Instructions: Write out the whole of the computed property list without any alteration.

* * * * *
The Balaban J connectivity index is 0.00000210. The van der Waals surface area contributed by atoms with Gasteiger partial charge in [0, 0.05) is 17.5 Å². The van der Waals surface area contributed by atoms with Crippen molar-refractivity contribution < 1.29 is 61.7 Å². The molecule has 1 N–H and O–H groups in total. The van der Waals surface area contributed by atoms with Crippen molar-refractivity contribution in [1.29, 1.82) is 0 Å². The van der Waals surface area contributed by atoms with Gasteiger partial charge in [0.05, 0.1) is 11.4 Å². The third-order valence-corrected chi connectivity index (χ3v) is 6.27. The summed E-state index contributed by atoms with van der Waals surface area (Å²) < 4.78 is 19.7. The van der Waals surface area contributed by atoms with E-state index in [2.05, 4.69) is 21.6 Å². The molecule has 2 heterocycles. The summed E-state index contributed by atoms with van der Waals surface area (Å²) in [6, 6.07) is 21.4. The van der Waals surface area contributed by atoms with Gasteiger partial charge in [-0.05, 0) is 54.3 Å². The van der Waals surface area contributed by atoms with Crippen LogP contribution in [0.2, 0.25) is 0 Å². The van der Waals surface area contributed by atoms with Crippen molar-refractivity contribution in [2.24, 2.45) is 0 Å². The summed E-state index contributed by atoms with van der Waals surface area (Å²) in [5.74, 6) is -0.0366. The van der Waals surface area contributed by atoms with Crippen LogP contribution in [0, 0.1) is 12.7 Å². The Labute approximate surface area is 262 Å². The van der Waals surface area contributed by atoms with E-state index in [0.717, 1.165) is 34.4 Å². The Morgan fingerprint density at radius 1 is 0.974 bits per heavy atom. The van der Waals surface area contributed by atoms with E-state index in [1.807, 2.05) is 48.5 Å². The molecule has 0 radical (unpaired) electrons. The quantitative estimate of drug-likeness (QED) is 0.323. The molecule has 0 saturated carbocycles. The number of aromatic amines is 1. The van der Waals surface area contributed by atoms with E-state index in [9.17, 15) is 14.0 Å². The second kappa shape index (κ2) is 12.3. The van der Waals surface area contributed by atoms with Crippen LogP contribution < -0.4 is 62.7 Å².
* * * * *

The Balaban J connectivity index is 0.00000210. The van der Waals surface area contributed by atoms with Gasteiger partial charge in [0, 0.05) is 17.5 Å². The van der Waals surface area contributed by atoms with Crippen molar-refractivity contribution < 1.29 is 61.7 Å². The molecule has 1 N–H and O–H groups in total. The van der Waals surface area contributed by atoms with Crippen molar-refractivity contribution in [1.29, 1.82) is 0 Å². The van der Waals surface area contributed by atoms with Gasteiger partial charge in [0.05, 0.1) is 11.4 Å². The third-order valence-corrected chi connectivity index (χ3v) is 6.27. The summed E-state index contributed by atoms with van der Waals surface area (Å²) < 4.78 is 19.7. The van der Waals surface area contributed by atoms with E-state index in [2.05, 4.69) is 21.6 Å². The molecule has 2 heterocycles. The summed E-state index contributed by atoms with van der Waals surface area (Å²) in [6, 6.07) is 21.4. The van der Waals surface area contributed by atoms with Gasteiger partial charge in [-0.05, 0) is 54.3 Å². The van der Waals surface area contributed by atoms with Crippen LogP contribution in [0.2, 0.25) is 0 Å². The van der Waals surface area contributed by atoms with Crippen molar-refractivity contribution in [2.24, 2.45) is 0 Å². The summed E-state index contributed by atoms with van der Waals surface area (Å²) in [5.74, 6) is -0.0366. The van der Waals surface area contributed by atoms with Crippen LogP contribution in [0, 0.1) is 12.7 Å². The Labute approximate surface area is 262 Å². The van der Waals surface area contributed by atoms with E-state index in [0.717, 1.165) is 34.4 Å². The Morgan fingerprint density at radius 1 is 0.974 bits per heavy atom. The van der Waals surface area contributed by atoms with E-state index in [1.807, 2.05) is 48.5 Å². The molecule has 0 radical (unpaired) electrons. The quantitative estimate of drug-likeness (QED) is 0.323. The molecule has 0 saturated carbocycles. The number of aromatic amines is 1. The van der Waals surface area contributed by atoms with E-state index in [9.17, 15) is 14.0 Å². The second kappa shape index (κ2) is 12.3. The van der Waals surface area contributed by atoms with Crippen LogP contribution < -0.4 is 62.7 Å².